There is a difference between legal research chemicals used in scientific research and those that are used as a way to get high.
The latter are developed in a laboratory and are meant to simulate the effects of other commonly misused drugs like marijuana, cocaine, and opioids. These substances tend to be inexpensive to make and to purchase, and produce more intense highs than other drugs.
Legal research chemicals (also known as designer drugs) are inadequately understood in terms of substance abuse, and are therefore very dangerous.
In addition, the recipes are not regulated and may be altered to avoid the law, so potency and ingredients can vary greatly. This makes using these substances extremely dangerous since you never know precisely what you have and are consuming.
Below are several examples of commonly abused research chemicals:
2C Class Drugs: Legal Psychedelic Research Chemicals
2C class substances include drugs such as 2C-E, 2C-B, and 2C-I – extremely potent psychedelic drugs that cause stimulant and hallucinogenic effects in those who use them. The drugs were first synthesized by Alexander Shulgin, the same person who first suggested the idea of using MDMA as a medical treatment option.
As with other drugs, the use of any 2C class drug has the potential for addiction, overdose, and adverse health risks. In addition, since they’re relatively uncommon, many people aren’t aware of the correct dosage sizes, so these may have an elevated overdose risk when compared to most other drugs.
Most popular research chemicals categorized as C2 class drugs come in powder or pill form. Taking these drugs is a considerable risk. They can overstimulate your circulation or heart and may also cause nausea, vomiting, and headaches.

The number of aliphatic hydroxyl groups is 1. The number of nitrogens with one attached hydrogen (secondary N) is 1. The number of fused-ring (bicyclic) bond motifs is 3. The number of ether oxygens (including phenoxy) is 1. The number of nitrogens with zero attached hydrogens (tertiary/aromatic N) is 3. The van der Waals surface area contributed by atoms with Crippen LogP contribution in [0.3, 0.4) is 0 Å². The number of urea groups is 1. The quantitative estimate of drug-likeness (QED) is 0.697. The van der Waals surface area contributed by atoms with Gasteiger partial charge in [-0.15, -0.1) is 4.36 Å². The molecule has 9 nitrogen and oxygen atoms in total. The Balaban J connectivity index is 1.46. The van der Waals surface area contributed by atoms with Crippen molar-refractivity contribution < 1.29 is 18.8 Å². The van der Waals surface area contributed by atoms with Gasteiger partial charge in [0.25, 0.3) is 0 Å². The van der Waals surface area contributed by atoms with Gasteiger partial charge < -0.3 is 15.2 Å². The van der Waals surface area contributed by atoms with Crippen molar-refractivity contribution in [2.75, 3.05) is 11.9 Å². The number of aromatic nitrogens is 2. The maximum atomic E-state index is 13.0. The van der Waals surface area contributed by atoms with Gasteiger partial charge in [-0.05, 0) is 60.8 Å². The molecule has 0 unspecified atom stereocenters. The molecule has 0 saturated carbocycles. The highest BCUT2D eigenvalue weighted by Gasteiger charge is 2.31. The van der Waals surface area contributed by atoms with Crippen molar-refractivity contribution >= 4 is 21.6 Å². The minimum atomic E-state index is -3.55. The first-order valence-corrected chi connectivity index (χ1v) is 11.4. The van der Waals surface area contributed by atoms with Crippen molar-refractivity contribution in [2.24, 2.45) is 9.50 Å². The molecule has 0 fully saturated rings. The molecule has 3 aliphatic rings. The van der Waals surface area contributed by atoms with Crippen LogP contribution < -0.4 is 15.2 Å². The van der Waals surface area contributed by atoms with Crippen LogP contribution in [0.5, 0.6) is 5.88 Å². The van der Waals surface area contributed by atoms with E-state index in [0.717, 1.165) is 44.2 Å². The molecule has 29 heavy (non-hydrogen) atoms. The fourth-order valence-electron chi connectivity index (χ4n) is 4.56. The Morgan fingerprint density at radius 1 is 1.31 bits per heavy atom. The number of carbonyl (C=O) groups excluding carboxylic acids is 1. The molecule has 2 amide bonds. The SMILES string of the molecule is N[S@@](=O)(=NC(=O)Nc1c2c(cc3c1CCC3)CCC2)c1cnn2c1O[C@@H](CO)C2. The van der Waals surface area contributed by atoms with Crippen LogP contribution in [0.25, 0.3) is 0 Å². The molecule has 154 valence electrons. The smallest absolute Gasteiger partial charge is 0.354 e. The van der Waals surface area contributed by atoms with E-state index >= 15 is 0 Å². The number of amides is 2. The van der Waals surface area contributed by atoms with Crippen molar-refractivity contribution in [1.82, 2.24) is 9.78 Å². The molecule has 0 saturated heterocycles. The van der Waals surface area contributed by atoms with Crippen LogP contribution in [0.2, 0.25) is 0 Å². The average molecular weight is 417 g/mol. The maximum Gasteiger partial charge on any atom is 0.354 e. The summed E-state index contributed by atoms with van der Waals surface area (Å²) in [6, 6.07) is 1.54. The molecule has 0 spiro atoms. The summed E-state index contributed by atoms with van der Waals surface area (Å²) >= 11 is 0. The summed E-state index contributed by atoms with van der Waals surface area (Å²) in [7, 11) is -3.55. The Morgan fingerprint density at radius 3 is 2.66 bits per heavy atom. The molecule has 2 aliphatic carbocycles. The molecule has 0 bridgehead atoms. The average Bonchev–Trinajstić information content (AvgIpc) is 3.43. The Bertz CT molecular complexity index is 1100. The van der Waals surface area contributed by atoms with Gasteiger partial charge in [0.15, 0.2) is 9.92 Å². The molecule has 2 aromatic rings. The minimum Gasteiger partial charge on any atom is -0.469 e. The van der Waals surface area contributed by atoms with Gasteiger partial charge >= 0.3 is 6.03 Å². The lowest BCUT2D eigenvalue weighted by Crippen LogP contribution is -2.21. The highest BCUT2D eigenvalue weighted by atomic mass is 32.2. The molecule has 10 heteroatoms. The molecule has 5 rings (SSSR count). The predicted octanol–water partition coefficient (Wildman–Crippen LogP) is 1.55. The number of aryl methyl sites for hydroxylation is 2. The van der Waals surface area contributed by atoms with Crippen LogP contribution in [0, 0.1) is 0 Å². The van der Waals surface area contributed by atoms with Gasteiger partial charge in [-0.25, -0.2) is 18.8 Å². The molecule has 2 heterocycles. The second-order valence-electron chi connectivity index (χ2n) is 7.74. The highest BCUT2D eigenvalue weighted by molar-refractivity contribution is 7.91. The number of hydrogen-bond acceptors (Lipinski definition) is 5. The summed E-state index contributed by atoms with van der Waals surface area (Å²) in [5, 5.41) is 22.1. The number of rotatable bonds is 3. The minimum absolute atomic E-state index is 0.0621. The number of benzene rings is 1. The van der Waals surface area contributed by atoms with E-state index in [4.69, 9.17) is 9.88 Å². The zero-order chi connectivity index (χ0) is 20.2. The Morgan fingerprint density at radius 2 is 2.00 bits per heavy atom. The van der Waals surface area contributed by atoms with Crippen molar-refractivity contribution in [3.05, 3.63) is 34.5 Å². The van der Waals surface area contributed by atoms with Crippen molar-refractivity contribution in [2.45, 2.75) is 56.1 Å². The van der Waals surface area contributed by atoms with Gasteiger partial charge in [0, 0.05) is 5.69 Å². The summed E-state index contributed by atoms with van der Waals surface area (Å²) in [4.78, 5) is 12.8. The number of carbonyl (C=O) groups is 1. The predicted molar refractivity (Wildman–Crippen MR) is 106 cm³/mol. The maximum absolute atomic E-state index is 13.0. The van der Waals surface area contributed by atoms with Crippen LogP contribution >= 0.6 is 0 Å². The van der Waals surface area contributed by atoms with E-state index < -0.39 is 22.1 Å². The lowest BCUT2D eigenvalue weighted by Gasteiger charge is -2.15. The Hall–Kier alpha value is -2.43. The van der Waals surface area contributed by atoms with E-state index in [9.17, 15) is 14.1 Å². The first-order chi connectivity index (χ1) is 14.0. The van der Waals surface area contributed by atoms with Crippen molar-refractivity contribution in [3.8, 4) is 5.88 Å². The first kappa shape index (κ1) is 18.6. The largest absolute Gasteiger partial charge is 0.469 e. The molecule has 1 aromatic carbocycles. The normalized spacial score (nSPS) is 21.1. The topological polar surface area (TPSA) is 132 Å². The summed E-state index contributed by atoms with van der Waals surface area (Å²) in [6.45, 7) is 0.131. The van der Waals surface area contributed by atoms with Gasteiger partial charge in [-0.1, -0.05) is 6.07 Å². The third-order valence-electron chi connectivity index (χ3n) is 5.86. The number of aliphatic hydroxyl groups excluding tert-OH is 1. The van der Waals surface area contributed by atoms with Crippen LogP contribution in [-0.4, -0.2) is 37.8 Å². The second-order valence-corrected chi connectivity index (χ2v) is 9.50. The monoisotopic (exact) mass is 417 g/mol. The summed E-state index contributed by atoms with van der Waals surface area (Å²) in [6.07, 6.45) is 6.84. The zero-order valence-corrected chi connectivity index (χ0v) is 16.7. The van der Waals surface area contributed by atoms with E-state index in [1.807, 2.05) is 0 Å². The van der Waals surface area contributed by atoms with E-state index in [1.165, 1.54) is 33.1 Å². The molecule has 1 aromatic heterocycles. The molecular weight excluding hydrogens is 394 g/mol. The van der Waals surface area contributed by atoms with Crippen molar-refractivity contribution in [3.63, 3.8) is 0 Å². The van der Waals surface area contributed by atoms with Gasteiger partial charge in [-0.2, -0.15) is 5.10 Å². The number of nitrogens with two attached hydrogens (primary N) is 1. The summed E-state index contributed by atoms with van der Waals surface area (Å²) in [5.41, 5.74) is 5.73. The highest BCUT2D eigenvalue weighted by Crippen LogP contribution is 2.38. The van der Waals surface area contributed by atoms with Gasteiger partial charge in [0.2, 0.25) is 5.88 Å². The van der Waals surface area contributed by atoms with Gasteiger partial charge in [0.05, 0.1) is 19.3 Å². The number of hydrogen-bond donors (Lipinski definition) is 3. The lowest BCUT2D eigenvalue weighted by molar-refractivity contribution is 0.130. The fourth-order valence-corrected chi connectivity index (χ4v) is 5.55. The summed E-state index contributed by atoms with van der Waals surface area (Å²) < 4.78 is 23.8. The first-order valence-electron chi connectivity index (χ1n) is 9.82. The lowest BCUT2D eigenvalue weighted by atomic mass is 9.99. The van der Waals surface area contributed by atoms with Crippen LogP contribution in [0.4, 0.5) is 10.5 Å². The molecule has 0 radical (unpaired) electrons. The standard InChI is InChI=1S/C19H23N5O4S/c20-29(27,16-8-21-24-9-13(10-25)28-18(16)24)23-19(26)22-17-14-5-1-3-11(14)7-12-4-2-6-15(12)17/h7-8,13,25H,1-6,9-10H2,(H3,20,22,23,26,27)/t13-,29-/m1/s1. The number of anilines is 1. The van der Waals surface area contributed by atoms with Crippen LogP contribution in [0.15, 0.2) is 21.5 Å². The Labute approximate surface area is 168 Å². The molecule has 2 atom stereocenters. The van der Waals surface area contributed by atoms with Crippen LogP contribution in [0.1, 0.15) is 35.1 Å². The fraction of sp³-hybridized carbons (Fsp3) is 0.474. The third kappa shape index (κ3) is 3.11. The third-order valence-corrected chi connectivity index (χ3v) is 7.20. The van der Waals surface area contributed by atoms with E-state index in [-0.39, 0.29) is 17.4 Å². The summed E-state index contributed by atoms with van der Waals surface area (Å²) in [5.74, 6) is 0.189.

Some people who have used these drugs have experienced panic attacks, confusion, agitation, or even severe psychosis. In addition, regular users may become anxious or depressed when stopping use.
Synthetic Cannabinoids: Popular Research Chemicals
These designer drugs are meant to mimic the effects of marijuana and are often sold as “incense” or “herbal smoking mixture” and labelled as “not for human consumption”. Common synthetic cannabinoids include spice and K2.
These popular research chemicals go by many street names, including Devil’s Weed, Amsterdam Gold, Black Mamba, Spice, Mary Joy, and others. They start as an oil or a solid and are combined with plant cuttings, vegetable matter, or dried herbs to create a mixture that can be smoked.
While these drugs produce relaxing feelings just like organic marijuana, they can also be unpredictable and lead to overdose. Users have been hospitalized for symptoms like heart attacks, intense hallucinations, psychosis, and more.
As a result, users have been hospitalized for symptoms like heart attacks, intense hallucinations, psychosis, and more. Some people have even experienced tremors and seizures after using these popular research chemicals.
Using these substances regularly can lead to dependency. Those who are dependent and stop using them may have a variety of withdrawal symptoms. This can include irritability, loss of appetite, trouble sleeping, mood changes, and weight loss. Some also experience shaking, diarrhea, and sweating.